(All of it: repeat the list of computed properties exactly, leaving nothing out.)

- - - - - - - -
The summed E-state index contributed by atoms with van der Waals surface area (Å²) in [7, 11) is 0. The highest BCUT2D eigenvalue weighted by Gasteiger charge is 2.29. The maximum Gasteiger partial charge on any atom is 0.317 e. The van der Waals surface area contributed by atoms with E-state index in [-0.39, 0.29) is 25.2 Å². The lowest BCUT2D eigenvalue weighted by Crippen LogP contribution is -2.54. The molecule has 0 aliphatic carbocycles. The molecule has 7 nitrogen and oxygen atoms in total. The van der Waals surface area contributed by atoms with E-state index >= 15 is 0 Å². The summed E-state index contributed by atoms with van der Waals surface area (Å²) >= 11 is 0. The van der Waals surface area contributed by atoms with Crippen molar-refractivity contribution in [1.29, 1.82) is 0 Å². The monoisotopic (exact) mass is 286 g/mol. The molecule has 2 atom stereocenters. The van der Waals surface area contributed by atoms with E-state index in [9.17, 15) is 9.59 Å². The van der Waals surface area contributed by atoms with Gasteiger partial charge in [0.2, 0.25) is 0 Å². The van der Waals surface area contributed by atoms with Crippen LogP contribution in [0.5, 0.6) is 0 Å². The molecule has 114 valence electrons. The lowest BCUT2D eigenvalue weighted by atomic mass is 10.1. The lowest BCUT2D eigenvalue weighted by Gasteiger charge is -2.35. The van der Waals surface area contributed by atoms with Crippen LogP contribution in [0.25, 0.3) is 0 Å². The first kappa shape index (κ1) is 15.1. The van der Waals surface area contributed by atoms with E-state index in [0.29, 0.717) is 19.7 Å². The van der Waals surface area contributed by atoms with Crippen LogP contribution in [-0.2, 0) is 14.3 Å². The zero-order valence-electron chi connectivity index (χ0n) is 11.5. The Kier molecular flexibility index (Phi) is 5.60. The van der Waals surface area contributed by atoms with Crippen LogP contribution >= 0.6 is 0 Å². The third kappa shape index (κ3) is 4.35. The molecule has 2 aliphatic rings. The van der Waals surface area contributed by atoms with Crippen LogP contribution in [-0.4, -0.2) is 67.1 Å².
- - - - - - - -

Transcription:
The summed E-state index contributed by atoms with van der Waals surface area (Å²) in [7, 11) is 0. The highest BCUT2D eigenvalue weighted by Gasteiger charge is 2.29. The maximum Gasteiger partial charge on any atom is 0.317 e. The van der Waals surface area contributed by atoms with E-state index in [-0.39, 0.29) is 25.2 Å². The lowest BCUT2D eigenvalue weighted by Crippen LogP contribution is -2.54. The molecule has 0 aliphatic carbocycles. The molecule has 7 nitrogen and oxygen atoms in total. The van der Waals surface area contributed by atoms with E-state index >= 15 is 0 Å². The summed E-state index contributed by atoms with van der Waals surface area (Å²) >= 11 is 0. The van der Waals surface area contributed by atoms with Crippen molar-refractivity contribution in [1.29, 1.82) is 0 Å². The monoisotopic (exact) mass is 286 g/mol. The molecule has 2 atom stereocenters. The van der Waals surface area contributed by atoms with E-state index in [9.17, 15) is 9.59 Å². The van der Waals surface area contributed by atoms with Gasteiger partial charge in [0.2, 0.25) is 0 Å². The van der Waals surface area contributed by atoms with Crippen LogP contribution in [0.5, 0.6) is 0 Å². The molecule has 114 valence electrons. The lowest BCUT2D eigenvalue weighted by atomic mass is 10.1. The lowest BCUT2D eigenvalue weighted by Gasteiger charge is -2.35. The van der Waals surface area contributed by atoms with Crippen LogP contribution in [0.25, 0.3) is 0 Å². The first kappa shape index (κ1) is 15.1. The van der Waals surface area contributed by atoms with E-state index in [0.29, 0.717) is 19.7 Å². The van der Waals surface area contributed by atoms with Crippen LogP contribution in [-0.2, 0) is 14.3 Å². The zero-order valence-electron chi connectivity index (χ0n) is 11.5. The Kier molecular flexibility index (Phi) is 5.60. The van der Waals surface area contributed by atoms with Crippen LogP contribution >= 0.6 is 0 Å². The third kappa shape index (κ3) is 4.35. The molecule has 2 aliphatic rings. The van der Waals surface area contributed by atoms with Crippen LogP contribution in [-0.4, -0.2) is 67.1 Å².